“We must not intermarry with the Negro. Why? If I were to marry a Negro woman and have children by her, my children would all be cursed as to the priesthood. Do I want my children cursed as to the priesthood? If there is one drop of Negro blood in my children, as I have read to you, they receive the curse. There isn’t any argument, therefore, as to inter-marriage with the Negro, is there?”

Although the LDS church officially removed the temple and priesthood ban in 1978, the residue of their racial teachings, including ultra-conservative repudiations of the civil rights movement, has continued to permeate the culture and structure of the LDS Church and the state of Utah. In 1986, Dr. King’s widow, Coretta Scott King, was controversially invited to give a speech at the BYU campus, which generated uproar particularly among Latter-day Saints who had internalized propagandistic attacks regarding Dr. King and civil rights. One disgruntled church member wrote to the BYU board of trustees saying: “I wish to register a strong protest toward the administration of BYU in allowing that institution to be utilized to further a communist cause.”

The controversy in Utah over Dr. King’s legacy continued to swirl, as a series of legislative sessions repeatedly struck down the proposal to adopt a federal holiday named after him. Some legislators favored a “Human Rights Day” instead, a position that eerily resembles “all lives matter” arguments today. However, thanks to tireless grassroots protests outside the Utah Legislature, and lobbying efforts from social justice organizations like the Martin Luther King Jr. Commission, the racial tides in Utah were slowly beginning to shift in the late 1990s. Then-LDS President Gordon Hinckley had significant influence on public perception regarding Dr. King and civil rights, as he firmly rejected many of his predecessors’ mischaracterizations of Dr. King as a communist co-conspirator. Most notably, he accepted an invitation in 1998 to speak at the NAACP, an organization that was branded just 25 years earlier by his predecessor Ezra Taft Benson as “subversive.” Thanks in large part to Hinckley’s willingness to build a relationship with the NAACP and temper the church’s right-wing conspiratorial image, an atmosphere was being cultivated in Utah that would ultimately allow for the acceptance of MLK Day as a federal holiday. Hinckley himself urged LDS lobbyists to petition Utah lawmakers to adopt the holiday, which they eventually did in 2000, one of the last states to do so.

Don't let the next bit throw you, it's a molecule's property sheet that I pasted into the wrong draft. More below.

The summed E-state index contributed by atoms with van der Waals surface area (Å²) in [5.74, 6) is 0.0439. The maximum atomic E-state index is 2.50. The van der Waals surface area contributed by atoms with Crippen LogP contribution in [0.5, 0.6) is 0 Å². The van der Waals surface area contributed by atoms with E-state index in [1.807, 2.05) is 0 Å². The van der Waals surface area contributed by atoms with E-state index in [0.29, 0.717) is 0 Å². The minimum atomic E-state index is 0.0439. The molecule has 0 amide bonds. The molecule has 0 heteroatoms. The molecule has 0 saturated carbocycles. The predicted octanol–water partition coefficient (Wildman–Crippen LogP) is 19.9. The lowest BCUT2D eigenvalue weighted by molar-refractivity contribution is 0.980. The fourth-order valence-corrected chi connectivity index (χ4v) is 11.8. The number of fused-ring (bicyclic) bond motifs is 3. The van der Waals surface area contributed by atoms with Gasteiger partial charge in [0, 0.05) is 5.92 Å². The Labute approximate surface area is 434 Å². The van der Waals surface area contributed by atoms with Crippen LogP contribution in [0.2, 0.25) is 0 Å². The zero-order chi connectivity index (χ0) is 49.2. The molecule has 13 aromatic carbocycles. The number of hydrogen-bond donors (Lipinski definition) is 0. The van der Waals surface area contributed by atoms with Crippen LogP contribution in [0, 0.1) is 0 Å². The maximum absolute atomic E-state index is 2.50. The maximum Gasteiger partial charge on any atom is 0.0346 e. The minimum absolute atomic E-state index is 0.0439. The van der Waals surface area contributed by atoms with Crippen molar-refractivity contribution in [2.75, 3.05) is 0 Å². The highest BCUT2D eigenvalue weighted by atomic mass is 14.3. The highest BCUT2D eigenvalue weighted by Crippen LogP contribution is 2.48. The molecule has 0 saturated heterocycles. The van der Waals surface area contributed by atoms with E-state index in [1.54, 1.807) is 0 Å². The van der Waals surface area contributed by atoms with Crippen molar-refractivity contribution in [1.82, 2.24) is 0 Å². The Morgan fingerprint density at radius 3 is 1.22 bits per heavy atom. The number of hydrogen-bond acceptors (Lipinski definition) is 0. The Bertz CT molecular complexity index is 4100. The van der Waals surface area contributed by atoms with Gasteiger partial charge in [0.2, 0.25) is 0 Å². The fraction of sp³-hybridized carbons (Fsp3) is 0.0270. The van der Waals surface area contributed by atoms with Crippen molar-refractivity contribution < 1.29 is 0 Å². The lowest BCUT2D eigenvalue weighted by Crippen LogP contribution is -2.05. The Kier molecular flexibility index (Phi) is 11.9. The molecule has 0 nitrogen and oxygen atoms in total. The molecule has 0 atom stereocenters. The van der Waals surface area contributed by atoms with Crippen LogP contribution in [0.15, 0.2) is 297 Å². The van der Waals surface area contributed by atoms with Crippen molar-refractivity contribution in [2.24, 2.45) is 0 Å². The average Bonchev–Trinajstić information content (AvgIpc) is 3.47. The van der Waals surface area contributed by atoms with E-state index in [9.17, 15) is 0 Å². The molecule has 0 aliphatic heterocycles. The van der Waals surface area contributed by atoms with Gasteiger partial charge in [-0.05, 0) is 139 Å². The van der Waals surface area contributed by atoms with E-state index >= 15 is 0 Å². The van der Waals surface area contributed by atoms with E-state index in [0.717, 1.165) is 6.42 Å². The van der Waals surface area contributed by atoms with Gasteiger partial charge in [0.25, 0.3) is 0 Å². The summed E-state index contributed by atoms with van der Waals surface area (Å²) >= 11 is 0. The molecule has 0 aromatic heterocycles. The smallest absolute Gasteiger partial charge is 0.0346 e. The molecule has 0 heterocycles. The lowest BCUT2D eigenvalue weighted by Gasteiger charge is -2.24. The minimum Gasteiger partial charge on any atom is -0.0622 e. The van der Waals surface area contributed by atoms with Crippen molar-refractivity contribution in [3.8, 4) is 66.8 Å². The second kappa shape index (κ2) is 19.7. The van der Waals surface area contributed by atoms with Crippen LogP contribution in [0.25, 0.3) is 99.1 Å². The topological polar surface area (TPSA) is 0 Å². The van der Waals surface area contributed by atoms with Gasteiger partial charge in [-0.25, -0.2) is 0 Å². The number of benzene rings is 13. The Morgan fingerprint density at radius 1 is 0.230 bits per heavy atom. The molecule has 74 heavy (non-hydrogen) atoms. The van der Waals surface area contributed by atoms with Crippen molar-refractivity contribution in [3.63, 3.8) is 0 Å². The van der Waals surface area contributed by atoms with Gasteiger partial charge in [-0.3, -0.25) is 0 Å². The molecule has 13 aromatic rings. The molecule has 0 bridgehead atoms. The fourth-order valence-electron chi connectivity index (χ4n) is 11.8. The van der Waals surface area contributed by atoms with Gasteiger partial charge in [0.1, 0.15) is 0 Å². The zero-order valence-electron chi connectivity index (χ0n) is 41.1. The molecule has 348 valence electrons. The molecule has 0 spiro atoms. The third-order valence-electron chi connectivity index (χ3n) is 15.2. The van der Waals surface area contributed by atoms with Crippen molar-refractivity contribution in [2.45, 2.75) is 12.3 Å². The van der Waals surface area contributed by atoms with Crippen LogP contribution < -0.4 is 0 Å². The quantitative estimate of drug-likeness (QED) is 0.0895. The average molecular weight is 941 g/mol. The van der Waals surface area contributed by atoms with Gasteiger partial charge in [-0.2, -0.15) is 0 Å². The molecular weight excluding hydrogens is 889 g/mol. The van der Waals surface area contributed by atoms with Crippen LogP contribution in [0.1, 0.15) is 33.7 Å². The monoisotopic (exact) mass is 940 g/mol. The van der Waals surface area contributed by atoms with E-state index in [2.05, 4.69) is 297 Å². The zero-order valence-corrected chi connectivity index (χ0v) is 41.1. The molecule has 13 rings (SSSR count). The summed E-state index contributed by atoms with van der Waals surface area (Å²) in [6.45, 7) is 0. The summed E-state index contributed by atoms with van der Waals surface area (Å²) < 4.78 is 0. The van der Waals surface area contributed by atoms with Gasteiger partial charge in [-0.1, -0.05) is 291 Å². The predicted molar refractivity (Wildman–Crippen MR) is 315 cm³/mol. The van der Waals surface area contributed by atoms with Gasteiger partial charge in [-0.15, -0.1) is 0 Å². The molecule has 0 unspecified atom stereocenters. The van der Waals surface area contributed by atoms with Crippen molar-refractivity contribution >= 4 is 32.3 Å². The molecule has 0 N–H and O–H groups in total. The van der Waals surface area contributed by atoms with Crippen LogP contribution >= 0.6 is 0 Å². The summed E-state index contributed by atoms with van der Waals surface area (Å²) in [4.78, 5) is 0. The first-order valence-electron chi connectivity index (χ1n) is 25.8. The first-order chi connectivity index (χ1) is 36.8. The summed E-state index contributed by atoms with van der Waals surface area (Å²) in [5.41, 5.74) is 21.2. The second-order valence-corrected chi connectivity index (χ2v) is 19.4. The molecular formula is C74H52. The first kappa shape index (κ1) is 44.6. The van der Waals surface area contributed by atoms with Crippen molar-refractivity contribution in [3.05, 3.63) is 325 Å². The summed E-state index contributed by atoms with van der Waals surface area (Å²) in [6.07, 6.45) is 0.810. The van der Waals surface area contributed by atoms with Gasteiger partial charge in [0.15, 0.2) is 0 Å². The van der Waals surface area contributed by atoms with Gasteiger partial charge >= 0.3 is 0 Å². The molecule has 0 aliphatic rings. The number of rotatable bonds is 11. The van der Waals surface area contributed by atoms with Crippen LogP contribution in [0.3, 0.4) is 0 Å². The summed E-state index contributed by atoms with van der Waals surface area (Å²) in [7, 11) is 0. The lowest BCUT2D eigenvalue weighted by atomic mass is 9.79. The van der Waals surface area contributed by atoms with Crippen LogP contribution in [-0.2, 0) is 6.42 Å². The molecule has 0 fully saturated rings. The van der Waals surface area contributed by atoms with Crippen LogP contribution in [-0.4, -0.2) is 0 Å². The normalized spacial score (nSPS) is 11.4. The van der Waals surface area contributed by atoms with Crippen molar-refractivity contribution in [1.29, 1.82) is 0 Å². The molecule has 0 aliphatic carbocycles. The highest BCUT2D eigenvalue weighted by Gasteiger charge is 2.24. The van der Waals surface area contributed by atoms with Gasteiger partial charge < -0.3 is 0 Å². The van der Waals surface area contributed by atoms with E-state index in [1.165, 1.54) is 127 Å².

While much of Utah and the LDS Church have distanced themselves from the explicit right-winged racism of the past, prevailing notions today often promote a “color blind” view of the U.S. where all people are declared equal regardless of skin color. LDS Church President Russell Nelson has condemned racism on numerous occasions, most recently stating: “I assure you that your standing before God is not determined by the color of your skin. … Today, I call upon our members everywhere to lead out in abandoning attitudes and actions of prejudice.” While these condemnations are noteworthy, especially when contrasted with the deeply racist LDS teachings of previous decades, it is difficult to reconcile with his words the fact that close to 100% of church leadership is white. In fact, there are only two African American men serving as general authorities of the church currently. Similarly, most political and institutional positions in Utah are occupied by white men. Thus, for the LDS Church and the state of Utah to effectively move toward racial equity, we must move beyond general condemnations of racism and fundamentally restructure systems of power and influence such that people of color are equally represented.

Keith Burns is a graduate of Sarah Lawrence College who specializes in Mormonism and sexuality.